Aborted Article Causes Stir

Story Critical of IBM Cut from Harvard Business Review

Controversy has surrounded a last-minute decision at the Harvard Business Review to withhold its lead story for the January/February issue.

An article critical of IBM was cancelled by the Review because of its controversial content, according to the story's author.

But T. George Harris, editor of the Harvard Business Review, disputed the allegation that the story had been canceled.

He said the article's publication was postponed for editorial reasons.

"The article itself had never been canceled," Harris said yesterday. "I couldn't publish it immediately because I had more edits on it."


Mark Stahlman, the author of the article, said that the decision to pull the story with no definite plans for publication amounted to a cancellation.

"To the best of my knowledge there are no plans to ever run the article or a derivative of the article in the [Review]," said Stahlman, who is president of New Media Associates, a media and financial services company in New York City.

"If there is any difference between an open-ended, indefinite postponement and cancellation, it is lost on me," Stahlman said.

Stahlman said that the article's forceful criticism of management in the computer industry may have influenced the decision to withhold it from the Review.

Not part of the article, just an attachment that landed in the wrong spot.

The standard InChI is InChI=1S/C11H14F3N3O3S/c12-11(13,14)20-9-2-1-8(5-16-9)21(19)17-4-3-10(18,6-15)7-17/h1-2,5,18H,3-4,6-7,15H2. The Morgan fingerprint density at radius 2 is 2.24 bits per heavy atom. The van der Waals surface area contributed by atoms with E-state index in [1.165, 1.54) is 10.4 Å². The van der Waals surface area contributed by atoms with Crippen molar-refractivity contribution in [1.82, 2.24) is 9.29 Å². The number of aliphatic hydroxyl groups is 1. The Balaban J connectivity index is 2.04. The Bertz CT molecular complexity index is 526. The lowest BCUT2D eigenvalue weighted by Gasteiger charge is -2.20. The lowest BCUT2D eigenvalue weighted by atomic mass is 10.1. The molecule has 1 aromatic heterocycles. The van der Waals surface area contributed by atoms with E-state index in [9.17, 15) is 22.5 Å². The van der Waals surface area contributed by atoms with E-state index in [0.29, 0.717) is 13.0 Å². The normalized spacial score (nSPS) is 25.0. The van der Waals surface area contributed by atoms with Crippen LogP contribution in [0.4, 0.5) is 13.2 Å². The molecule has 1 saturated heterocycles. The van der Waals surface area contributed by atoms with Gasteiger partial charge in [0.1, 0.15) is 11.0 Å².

"The article is highly critical of the management of IBM. It is unusual for an article to appear in the [Review] that adopts that critical tone," Stahlman said.

Harris said his last-minute decision to hold the article was not in response to pressure on this issue.

"I'm not editing this magazine for or against IBM. I'm editing it for things that give us new information on management," Harris said.

Harris said that the core issue in the article was not the criticism of IBM but a discussion of four different parts of the computer industry.

Stahlman agreed that the computer giant was not responsible for the decision. "I do not believe IBM played any direct role in having the story canceled," said Stahlman.

IBM spokesperson David F. Harrah also said the company had no reason to try to prevent publication of the article.